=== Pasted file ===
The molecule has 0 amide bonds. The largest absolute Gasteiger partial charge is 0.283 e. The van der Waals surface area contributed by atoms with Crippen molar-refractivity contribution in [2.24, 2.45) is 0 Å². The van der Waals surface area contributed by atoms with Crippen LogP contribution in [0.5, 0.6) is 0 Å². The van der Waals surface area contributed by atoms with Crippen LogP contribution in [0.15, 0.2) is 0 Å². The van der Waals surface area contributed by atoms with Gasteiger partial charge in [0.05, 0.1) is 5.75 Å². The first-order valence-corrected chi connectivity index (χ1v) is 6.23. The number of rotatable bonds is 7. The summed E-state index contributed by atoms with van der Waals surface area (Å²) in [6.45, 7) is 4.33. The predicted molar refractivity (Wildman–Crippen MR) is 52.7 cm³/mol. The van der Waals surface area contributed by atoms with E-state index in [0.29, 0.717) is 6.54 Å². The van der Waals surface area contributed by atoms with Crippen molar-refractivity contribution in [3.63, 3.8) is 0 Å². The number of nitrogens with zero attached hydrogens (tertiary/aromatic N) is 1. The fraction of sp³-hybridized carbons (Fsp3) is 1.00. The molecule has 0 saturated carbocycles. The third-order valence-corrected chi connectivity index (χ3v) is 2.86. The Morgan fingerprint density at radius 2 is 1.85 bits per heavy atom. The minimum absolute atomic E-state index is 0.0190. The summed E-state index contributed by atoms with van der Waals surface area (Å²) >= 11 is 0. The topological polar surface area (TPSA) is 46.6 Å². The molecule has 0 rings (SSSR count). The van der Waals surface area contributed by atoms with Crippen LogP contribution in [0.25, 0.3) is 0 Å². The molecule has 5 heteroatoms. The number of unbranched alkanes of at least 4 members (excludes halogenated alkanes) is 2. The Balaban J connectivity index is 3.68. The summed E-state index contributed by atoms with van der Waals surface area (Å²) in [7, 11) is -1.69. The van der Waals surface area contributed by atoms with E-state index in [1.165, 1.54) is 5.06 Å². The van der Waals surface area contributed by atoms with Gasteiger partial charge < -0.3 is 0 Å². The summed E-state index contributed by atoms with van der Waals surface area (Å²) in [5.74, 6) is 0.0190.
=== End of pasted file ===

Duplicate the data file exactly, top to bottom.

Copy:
The molecule has 0 amide bonds. The largest absolute Gasteiger partial charge is 0.283 e. The van der Waals surface area contributed by atoms with Crippen molar-refractivity contribution in [2.24, 2.45) is 0 Å². The van der Waals surface area contributed by atoms with Crippen LogP contribution in [0.5, 0.6) is 0 Å². The van der Waals surface area contributed by atoms with Crippen LogP contribution in [0.15, 0.2) is 0 Å². The van der Waals surface area contributed by atoms with Gasteiger partial charge in [0.05, 0.1) is 5.75 Å². The first-order valence-corrected chi connectivity index (χ1v) is 6.23. The number of rotatable bonds is 7. The summed E-state index contributed by atoms with van der Waals surface area (Å²) in [6.45, 7) is 4.33. The predicted molar refractivity (Wildman–Crippen MR) is 52.7 cm³/mol. The van der Waals surface area contributed by atoms with E-state index in [0.29, 0.717) is 6.54 Å². The van der Waals surface area contributed by atoms with Crippen molar-refractivity contribution in [3.63, 3.8) is 0 Å². The number of nitrogens with zero attached hydrogens (tertiary/aromatic N) is 1. The fraction of sp³-hybridized carbons (Fsp3) is 1.00. The molecule has 0 saturated carbocycles. The third-order valence-corrected chi connectivity index (χ3v) is 2.86. The Morgan fingerprint density at radius 2 is 1.85 bits per heavy atom. The minimum absolute atomic E-state index is 0.0190. The summed E-state index contributed by atoms with van der Waals surface area (Å²) >= 11 is 0. The topological polar surface area (TPSA) is 46.6 Å². The molecule has 0 rings (SSSR count). The van der Waals surface area contributed by atoms with Crippen LogP contribution in [0.25, 0.3) is 0 Å². The molecule has 5 heteroatoms. The number of unbranched alkanes of at least 4 members (excludes halogenated alkanes) is 2. The Balaban J connectivity index is 3.68. The summed E-state index contributed by atoms with van der Waals surface area (Å²) in [7, 11) is -1.69. The van der Waals surface area contributed by atoms with E-state index in [1.165, 1.54) is 5.06 Å². The van der Waals surface area contributed by atoms with Gasteiger partial charge < -0.3 is 0 Å². The summed E-state index contributed by atoms with van der Waals surface area (Å²) in [5.74, 6) is 0.0190.